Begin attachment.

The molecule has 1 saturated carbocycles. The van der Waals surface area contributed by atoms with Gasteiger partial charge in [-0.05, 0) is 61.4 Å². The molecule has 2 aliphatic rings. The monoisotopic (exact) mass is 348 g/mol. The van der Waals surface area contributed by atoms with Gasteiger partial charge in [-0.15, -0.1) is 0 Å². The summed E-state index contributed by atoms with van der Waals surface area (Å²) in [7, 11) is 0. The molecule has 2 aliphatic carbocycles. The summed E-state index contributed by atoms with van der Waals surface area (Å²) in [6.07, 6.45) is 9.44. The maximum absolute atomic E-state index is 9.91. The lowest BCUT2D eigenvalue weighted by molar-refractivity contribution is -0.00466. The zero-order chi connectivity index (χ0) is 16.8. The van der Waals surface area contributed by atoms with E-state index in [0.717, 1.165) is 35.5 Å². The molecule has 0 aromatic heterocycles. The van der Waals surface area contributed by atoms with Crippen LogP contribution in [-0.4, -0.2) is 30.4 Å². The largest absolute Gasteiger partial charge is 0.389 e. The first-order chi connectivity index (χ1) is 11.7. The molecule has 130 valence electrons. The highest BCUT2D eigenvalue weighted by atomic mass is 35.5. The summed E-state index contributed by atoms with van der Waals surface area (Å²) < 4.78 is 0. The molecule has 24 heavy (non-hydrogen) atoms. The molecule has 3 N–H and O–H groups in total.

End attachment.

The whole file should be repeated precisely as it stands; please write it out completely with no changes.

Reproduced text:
The molecule has 1 saturated carbocycles. The van der Waals surface area contributed by atoms with Gasteiger partial charge in [-0.05, 0) is 61.4 Å². The molecule has 2 aliphatic rings. The monoisotopic (exact) mass is 348 g/mol. The van der Waals surface area contributed by atoms with Gasteiger partial charge in [-0.15, -0.1) is 0 Å². The summed E-state index contributed by atoms with van der Waals surface area (Å²) in [7, 11) is 0. The molecule has 2 aliphatic carbocycles. The summed E-state index contributed by atoms with van der Waals surface area (Å²) in [6.07, 6.45) is 9.44. The maximum absolute atomic E-state index is 9.91. The lowest BCUT2D eigenvalue weighted by molar-refractivity contribution is -0.00466. The zero-order chi connectivity index (χ0) is 16.8. The van der Waals surface area contributed by atoms with E-state index in [0.717, 1.165) is 35.5 Å². The molecule has 0 aromatic heterocycles. The van der Waals surface area contributed by atoms with Crippen LogP contribution in [-0.4, -0.2) is 30.4 Å². The largest absolute Gasteiger partial charge is 0.389 e. The first-order chi connectivity index (χ1) is 11.7. The molecule has 130 valence electrons. The highest BCUT2D eigenvalue weighted by atomic mass is 35.5. The summed E-state index contributed by atoms with van der Waals surface area (Å²) < 4.78 is 0. The molecule has 24 heavy (non-hydrogen) atoms. The molecule has 3 N–H and O–H groups in total.